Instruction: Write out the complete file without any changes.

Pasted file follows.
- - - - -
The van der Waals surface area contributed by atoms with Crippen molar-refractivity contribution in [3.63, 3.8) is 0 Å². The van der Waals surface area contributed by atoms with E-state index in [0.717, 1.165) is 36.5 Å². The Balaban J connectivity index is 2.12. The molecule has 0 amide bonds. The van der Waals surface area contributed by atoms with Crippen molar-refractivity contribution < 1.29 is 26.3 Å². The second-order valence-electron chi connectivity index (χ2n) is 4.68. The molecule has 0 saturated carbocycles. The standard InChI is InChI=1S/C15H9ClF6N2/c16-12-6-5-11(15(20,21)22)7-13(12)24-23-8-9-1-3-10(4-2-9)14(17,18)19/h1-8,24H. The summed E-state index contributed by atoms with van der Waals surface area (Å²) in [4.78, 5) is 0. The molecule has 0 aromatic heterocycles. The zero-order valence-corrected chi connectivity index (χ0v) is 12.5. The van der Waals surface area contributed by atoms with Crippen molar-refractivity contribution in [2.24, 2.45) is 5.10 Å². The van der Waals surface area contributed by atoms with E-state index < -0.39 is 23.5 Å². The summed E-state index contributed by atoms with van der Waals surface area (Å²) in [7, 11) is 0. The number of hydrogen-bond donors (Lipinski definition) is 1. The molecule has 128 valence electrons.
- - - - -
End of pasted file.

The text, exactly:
The van der Waals surface area contributed by atoms with Crippen molar-refractivity contribution in [3.63, 3.8) is 0 Å². The van der Waals surface area contributed by atoms with E-state index in [0.717, 1.165) is 36.5 Å². The Balaban J connectivity index is 2.12. The molecule has 0 amide bonds. The van der Waals surface area contributed by atoms with Crippen molar-refractivity contribution < 1.29 is 26.3 Å². The second-order valence-electron chi connectivity index (χ2n) is 4.68. The molecule has 0 saturated carbocycles. The standard InChI is InChI=1S/C15H9ClF6N2/c16-12-6-5-11(15(20,21)22)7-13(12)24-23-8-9-1-3-10(4-2-9)14(17,18)19/h1-8,24H. The summed E-state index contributed by atoms with van der Waals surface area (Å²) in [4.78, 5) is 0. The molecule has 0 aromatic heterocycles. The zero-order valence-corrected chi connectivity index (χ0v) is 12.5. The van der Waals surface area contributed by atoms with Crippen molar-refractivity contribution in [2.24, 2.45) is 5.10 Å². The van der Waals surface area contributed by atoms with E-state index < -0.39 is 23.5 Å². The summed E-state index contributed by atoms with van der Waals surface area (Å²) in [7, 11) is 0. The number of hydrogen-bond donors (Lipinski definition) is 1. The molecule has 128 valence electrons.